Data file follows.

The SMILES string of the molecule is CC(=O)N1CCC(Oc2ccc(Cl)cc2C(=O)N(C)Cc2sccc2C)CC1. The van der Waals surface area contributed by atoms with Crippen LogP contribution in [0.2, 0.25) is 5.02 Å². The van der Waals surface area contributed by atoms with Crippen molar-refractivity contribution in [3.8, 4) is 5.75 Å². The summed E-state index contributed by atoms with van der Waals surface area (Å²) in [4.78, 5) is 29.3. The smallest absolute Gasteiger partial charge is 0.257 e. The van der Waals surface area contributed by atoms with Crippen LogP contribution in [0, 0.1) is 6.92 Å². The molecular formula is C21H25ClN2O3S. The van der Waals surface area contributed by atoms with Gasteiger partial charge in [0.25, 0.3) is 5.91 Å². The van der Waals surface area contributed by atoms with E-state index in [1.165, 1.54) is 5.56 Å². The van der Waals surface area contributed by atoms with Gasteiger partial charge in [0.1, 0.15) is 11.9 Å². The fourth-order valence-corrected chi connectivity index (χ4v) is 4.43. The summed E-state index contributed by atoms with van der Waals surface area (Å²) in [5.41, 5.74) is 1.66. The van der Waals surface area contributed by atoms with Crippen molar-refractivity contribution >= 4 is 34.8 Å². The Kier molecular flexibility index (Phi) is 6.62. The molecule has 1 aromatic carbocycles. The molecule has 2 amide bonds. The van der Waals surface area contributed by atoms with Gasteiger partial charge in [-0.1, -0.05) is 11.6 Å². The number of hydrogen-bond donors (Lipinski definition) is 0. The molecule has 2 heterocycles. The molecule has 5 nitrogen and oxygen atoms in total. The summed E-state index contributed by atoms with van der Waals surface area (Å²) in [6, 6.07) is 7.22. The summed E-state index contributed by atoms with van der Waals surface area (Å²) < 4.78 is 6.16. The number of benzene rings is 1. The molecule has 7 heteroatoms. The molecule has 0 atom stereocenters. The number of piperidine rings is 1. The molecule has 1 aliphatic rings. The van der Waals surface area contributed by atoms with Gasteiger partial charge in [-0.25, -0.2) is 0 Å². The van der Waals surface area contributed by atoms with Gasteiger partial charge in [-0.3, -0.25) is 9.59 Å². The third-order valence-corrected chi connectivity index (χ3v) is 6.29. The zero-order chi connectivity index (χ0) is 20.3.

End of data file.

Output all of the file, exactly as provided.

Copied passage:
The SMILES string of the molecule is CC(=O)N1CCC(Oc2ccc(Cl)cc2C(=O)N(C)Cc2sccc2C)CC1. The van der Waals surface area contributed by atoms with Crippen LogP contribution in [0.2, 0.25) is 5.02 Å². The van der Waals surface area contributed by atoms with Crippen molar-refractivity contribution in [3.8, 4) is 5.75 Å². The summed E-state index contributed by atoms with van der Waals surface area (Å²) in [4.78, 5) is 29.3. The smallest absolute Gasteiger partial charge is 0.257 e. The van der Waals surface area contributed by atoms with Crippen LogP contribution in [0, 0.1) is 6.92 Å². The molecular formula is C21H25ClN2O3S. The van der Waals surface area contributed by atoms with Gasteiger partial charge in [0.25, 0.3) is 5.91 Å². The van der Waals surface area contributed by atoms with E-state index in [1.165, 1.54) is 5.56 Å². The van der Waals surface area contributed by atoms with Gasteiger partial charge in [0.1, 0.15) is 11.9 Å². The fourth-order valence-corrected chi connectivity index (χ4v) is 4.43. The summed E-state index contributed by atoms with van der Waals surface area (Å²) in [5.41, 5.74) is 1.66. The van der Waals surface area contributed by atoms with Crippen molar-refractivity contribution >= 4 is 34.8 Å². The Kier molecular flexibility index (Phi) is 6.62. The molecule has 1 aromatic carbocycles. The molecule has 2 amide bonds. The van der Waals surface area contributed by atoms with Gasteiger partial charge in [-0.1, -0.05) is 11.6 Å². The number of hydrogen-bond donors (Lipinski definition) is 0. The molecule has 2 heterocycles. The molecule has 5 nitrogen and oxygen atoms in total. The summed E-state index contributed by atoms with van der Waals surface area (Å²) in [6, 6.07) is 7.22. The summed E-state index contributed by atoms with van der Waals surface area (Å²) < 4.78 is 6.16. The number of benzene rings is 1. The molecule has 7 heteroatoms. The molecule has 0 atom stereocenters. The number of piperidine rings is 1. The molecule has 1 aliphatic rings. The van der Waals surface area contributed by atoms with Gasteiger partial charge in [-0.25, -0.2) is 0 Å². The van der Waals surface area contributed by atoms with Gasteiger partial charge in [-0.3, -0.25) is 9.59 Å². The third-order valence-corrected chi connectivity index (χ3v) is 6.29. The zero-order chi connectivity index (χ0) is 20.3.